— Col. S. W. Minor sailed from St. Xazaire, France, on March 
28th and is due in Charleston, S. C, on the 14th of April, 
according to a telegram from him to his family in Durham. 
He is commanding the 60th brigade, which is composed of 
the 119th and 120th infantries. Just before the signing 
of the armistice Colonel Minor was recommended by General 
Pershing for promotion to brigadier general, but war de- 
partment orders barred all further promotions to this rank. 
— F. O. Carver is a lawyer of Roxboro. 
— F. W. Foscue is cashier of the Bank of Trenton. 

— W. J. Brogden is a member of the law firm of Bryant & 
Brogden, of Durham. He is one of Durham's most able and 
public -spirited citizens. 

H. M. Wagstaff, Secretary, Chapel Hill, X. C. 
— R. D. Sisk was Franklin county 's representative in the 
Senate in the last General Assembly. 

— Jones Fuller, law '99, is a member of the law firm of 
Fuller, Reade & Fuller, of Durham. 

— The following dispatch from Durham appeared in the Stale 
papers on March 17: "Declaring that he had never wanted 
any personal gain from the office, and only desiring to serve 
the county, if possible, in an ample and efficient manner, 
Julian S. Carr, Jr., until last week chairman of the county 
board of commissioners, has contributed his total fees from 
the office to the charity board of the city and county. The 
check was received by T. B. Fuller, chairman of the charity 
| board last week and the money has been added to the fund 
recently raised by .the committees of the Rotary Club. The 
gift from Mr. Carr is an addition to previous liberal contri- 
bution from him for the fund." 

— Ben T. Wade is engaged in the banking business, being 
connected with the Bank of Montgomery, Troy, N. C. 
— W. M. Stevenson is a member of the law firm of McColl & 
Stevenson, of Bennettsville, S. C. 
— Geo. D. Vick is a physician of Selma. 


W. s. Berxakd. Secretary, Chapel Hill, X. C. 

— W. H. Bagley, formerly business manager of the News 

and Observer, of Raleigh, is now president and publisher of 

the Fort Worth Record, Fort Worth, Texas. 



— C. L. Miller is associated with the Tennessee Coal, Iron, and 
Railway Co., of Ensley, Alabama. He will be glad to hear 
from any of his classmates. 

Dr. J. G. Murphy, Secretary, Wilmington, N. C. 
— Dr. Thel Hooks, who held tlie rank of captain in the med- 
ical corps, has been returned from overseas and has resumed 
the practice of medicine at his home town, Smithfield.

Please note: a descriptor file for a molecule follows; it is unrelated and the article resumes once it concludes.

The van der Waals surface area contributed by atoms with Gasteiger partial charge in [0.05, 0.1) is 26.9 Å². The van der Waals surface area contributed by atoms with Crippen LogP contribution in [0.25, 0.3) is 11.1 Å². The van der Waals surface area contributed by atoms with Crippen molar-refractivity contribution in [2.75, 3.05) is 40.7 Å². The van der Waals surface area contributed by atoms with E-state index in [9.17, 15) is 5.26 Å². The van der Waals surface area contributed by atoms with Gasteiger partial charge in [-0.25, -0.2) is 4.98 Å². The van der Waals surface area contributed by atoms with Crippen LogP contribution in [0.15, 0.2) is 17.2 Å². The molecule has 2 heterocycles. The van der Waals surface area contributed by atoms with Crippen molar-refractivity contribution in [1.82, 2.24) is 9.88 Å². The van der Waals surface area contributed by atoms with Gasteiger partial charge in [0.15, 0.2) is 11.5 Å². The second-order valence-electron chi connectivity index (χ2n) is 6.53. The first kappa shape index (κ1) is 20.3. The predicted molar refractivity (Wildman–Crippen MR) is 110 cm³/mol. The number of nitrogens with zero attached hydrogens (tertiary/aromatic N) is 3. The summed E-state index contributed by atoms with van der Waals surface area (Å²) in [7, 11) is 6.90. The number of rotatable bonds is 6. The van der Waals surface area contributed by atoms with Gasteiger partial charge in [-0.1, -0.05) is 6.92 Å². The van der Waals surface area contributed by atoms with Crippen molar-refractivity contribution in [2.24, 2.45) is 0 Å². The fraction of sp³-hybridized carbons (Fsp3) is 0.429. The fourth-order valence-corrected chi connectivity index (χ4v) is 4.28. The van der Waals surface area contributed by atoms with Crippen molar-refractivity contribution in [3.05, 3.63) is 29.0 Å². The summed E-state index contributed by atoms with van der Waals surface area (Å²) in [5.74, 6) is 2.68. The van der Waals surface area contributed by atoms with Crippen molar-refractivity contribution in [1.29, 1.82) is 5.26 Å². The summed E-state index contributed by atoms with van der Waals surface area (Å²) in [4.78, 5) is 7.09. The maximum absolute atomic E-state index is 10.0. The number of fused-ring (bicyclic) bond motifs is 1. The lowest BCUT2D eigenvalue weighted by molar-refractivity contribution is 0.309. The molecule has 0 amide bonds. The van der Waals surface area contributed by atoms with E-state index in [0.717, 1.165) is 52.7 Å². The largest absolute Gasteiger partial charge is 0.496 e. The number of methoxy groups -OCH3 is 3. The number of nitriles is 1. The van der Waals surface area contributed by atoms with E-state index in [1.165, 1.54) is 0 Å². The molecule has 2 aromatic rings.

— Jos. E. Avent is professor of education and director of 
The Training School at The Virginia State Normal School, 
Radford, Va. He is also member of the State Board of High 
School Inspectors, and of the State Educational Survey Com- 
mission. He is, too, member of the Holston Conference Cen- 
tenary Commission. He is a member of a Committee of Nine 
to collaborate with similar committees from the other States 
to prepare a plan of Moral Education Methods. 


I. F. Lewis, Secretary, University of Virginia 
— Prof. J. H. Mclver, who for the past 12 years has occupied 
the position of superintendent of the Wadesboro high school, 
has resigned and will engage in work elsewhere. Professor 
Mclver is an educator of the highest type, and has contrib- 
uted much to the educational development of Wadesboro and 
Anson county. 

— Thaddeus A. Adams, lawyer of Charlotte, recently appeared 
before the Supreme Court of the United States in a famous 
suit and won his case. Mr. Adams has the distinction of 
having won the case from the lower State court to the highest 
judicial tribunal of the nation without any assistant counsel. 
Mr. Adams is successful in the practice of his profession at 
Charlotte where he has been located since leaving the uni- 
versity. His offices are 214-16 Law building. 


N. W. Walker, Secretary, Chapel Hill, N. C. 
— Capt. J. K. Ross was chief medical examiner at Camp 
Gordon in March. The Atlanta Constitution had the follow- 
ing to say of his promotion: 

"Captain John K. Ross, of Charlotte, N. C, one of the 
best known and most efficient officers of the medical depart- 
ment at Camp Gordon, has succeeded Major William H. Best, 
discharged Saturday, to the position of chief medical exam- 
iner of the cantonment. 

"Captain Ross has been at Gordon for the past 17 months, 
during which time he has held positions of responsibility that 
fit him to assume the position vacated by Major Best, who is 
a member of the New York board of health. Captain Ross ' 
best work was done in the fight he waged so successfully 
against malarial germs and mosquitoes at the Norcross rifle 
range last summer. ' ' 

— Major William A. Graham, in a letter to Dr. N. W. Walker, 
recounts some interesting experiences of the final drive that • 
ended the war. Excerpts from the letter follow: 

' ' Well, I was with my regiment in Prance and we had come 
out of the line after three weeks in a very vigorous drive which 
commenced with our break through the Hindenburg line of 
Nanray and Bellicourt on September 29th. You know our 
division was with the 27th (New York) in the 2nd American 
Corps attached to the 4th British Army. This was on October 
?.0th when I received orders to return to the U. S. for pro-